Dolby ATMOS redesigns and redefines the entire surround sound aural experience with a pan-through array of speakers. Basically, each speaker can project independent sound showcasing an almost life-like imitation of the way we hear real sound. Imagine a helicopter flying around a movie-star protagonist. With Dolby ATMOS, a film director can create the same sound that the movie protagonist is hearing for the viewing audience by using the set of speakers in front, beside right, behind right, behind left, and beside left, to give the impression of the helicopter flying around the audience. Instead of the helicopter sound running subsequently in each quadrants’ set of speakers (or channels), it actually runs seamlessly though each individual speaker mounted along the walls, creating a sense of motion.
But that’s not all.
Dolby ATMOS-equipped theatres also have a series of speakers set above the audience. That helicopter can now sound as if it were flying over you, the audience member. Now, imagine if that helicopter were Smaug the Dragon, breathing fire down on the audience!
We’re one step closer to my ultimate dream here, people: the invention of Star Trek: The Next Generation’s famed holodeck!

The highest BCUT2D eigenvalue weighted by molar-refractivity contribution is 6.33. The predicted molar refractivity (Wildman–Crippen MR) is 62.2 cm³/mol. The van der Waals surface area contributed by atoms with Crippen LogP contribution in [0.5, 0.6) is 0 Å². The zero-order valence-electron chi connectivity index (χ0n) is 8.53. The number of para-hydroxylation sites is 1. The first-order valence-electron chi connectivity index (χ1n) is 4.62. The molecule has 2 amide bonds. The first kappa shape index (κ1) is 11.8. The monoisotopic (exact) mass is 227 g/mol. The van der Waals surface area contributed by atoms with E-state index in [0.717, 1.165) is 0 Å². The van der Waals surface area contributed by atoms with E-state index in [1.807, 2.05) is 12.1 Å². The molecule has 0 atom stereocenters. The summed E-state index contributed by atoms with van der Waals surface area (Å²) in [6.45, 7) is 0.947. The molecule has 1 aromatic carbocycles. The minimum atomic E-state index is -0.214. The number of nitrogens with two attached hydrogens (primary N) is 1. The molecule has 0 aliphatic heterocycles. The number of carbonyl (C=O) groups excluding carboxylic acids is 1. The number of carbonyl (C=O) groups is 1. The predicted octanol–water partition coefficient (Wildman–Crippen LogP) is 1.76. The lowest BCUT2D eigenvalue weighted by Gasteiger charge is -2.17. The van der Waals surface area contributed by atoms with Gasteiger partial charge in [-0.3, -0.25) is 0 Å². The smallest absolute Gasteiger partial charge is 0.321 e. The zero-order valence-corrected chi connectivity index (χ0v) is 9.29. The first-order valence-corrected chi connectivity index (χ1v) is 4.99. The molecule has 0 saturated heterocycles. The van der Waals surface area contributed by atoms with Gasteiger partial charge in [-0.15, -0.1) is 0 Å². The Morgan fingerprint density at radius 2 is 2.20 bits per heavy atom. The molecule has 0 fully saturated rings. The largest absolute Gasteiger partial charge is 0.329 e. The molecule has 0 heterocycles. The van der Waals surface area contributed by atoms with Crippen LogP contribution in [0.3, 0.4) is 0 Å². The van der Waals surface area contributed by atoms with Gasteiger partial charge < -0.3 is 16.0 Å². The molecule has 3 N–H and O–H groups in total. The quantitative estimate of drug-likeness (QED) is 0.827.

Unfortunately, back in reality, there aren’t many Dolby ATMOS-equipped theatres just yet. And finding them in an IMAX theatre is a really tough ask. I’ve come across reports that state that setting up a single theatre with the ATMOS technology costs upwards of $50,000. No wonder ticket prices will be a little higher in these cases. Lucky for us, the good people at TheOneRing.net (a fantastic site for all things Tolkein) have been compiling a list of theatres around the world featuring the ATMOS technology. Along with other info (such as HFR locations) you can find that list here – but it might be best to download their PDF for easy reading.
Personally, I’m catching a Friday evening screening of The Hobbit in an HFR 3D Ultra AVX theatre furnished with the ATMOS surround sound system at the only location where it’s available in the Greater Toronto Area: SilverCity Yonge-Eglinton Cinemas. They’re one of only 80-100 theatres worldwide that are currently testing and/or utilizing the ATMOS technology.
Big thanks to my cousin John, the in-the-know guy for this sort of cinematic tech, for pointing out the ATMOS option. I’ll see the film again, later, in HFR IMAX 3D to get a better feel for the visuals. It’ll be great to compare the two experiences. Some lucky ducks in parts of the United States can actually get HFR IMAX 3D with ATMOS! Prepare to have your minds blown, people!
So, the question remains: When will you be seeing The Hobbit? And what line up will you be standing in?
Posted on December 11, 2012, in 2012, Film, General, hollywood, JP, JP Fallavollita, JP/Japer, movies and tagged 3d, AMC, ATMOS, audio, cinema, cineplex, digital, Dolby, film, HFR, high frame rate, IMAX, JP, jp fallavollita, JP/Japer, movies, Odeon, Peter Jackson, Smaug, sound, Surround Sound, The Hobbit, The Lord of the Rings, theatre, Tolkein, Ultra AVX. Bookmark the permalink. 15 Comments.